Niamh O'Connor, March 2013, 432 pages, Transworld Ireland, ISBN: 1848271395
Reviewed by Terry Halligan.
(Read more of Terry's reviews for Euro Crime here.)
A woman's body is found in Ireland's most notorious body dump area, a locality in the Dublin mountains where a number of women have disappeared in the past. The victim is from an exclusive gated development in the suburbs - where the main suspect in the vanishing triangle cases, Derek Carpenter, now lives. It seems like the past is coming back to be repeated in the present. The victim is a solicitor by profession and the police wonder whether one of her clients could be involved.
DI Jo Birmingham is leading the investigation and doesn't believe the case is as predictable as her superiors believe. Her husband Dan was part of the original investigation team; is she trying to protect her fragile domestic peace? The one person who could help her crack the case, Derek's wife Liz, is so desperate to protect her family that she is going out of her way to thwart all efforts to establish the truth. Can both women emerge unscathed?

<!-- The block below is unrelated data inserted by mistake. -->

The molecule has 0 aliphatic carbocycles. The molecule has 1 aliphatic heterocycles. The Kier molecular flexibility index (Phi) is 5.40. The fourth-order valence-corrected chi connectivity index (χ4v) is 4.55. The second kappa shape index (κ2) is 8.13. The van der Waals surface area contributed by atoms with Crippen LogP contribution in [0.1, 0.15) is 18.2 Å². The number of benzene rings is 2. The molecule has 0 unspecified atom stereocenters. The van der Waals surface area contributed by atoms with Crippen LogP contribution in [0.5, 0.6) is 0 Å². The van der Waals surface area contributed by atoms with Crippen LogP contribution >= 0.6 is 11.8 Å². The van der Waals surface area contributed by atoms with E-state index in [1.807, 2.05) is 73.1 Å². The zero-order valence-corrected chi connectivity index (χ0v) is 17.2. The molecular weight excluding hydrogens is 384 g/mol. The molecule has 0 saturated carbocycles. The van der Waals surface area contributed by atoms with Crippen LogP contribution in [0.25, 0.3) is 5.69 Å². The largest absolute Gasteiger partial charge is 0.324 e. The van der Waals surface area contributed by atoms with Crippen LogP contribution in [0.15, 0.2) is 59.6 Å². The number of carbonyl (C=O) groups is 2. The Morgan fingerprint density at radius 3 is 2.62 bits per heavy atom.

This multi-faceted story weaves the on-going search for the perpetrator of the crime alternating with the desperate goings on that occurred at the News Of The World newspaper before it ceased to be published. Niamh O'Connor has written two previous books with the protagonist DI Jo Birmingham that I have enjoyed reviewing and when not researching and writing her books she is the true crime editor for the Sunday World, Ireland's biggest selling Sunday newspaper. A job in which she interviews both high profile criminals and their victims which means she really knows the world that she writes about.
This third book of hers I found a real pleasure to read as it had many sub-plots to keep me guessing and I found the story immensely gripping and fast moving and the pages just shot by. It was long but it was very well plotted with many twists and turns and I look forward to reading her future books as much as I enjoyed this one. Recommended.
Read another review of TOO CLOSE FOR COMFORT.
Terry Halligan, August 2013.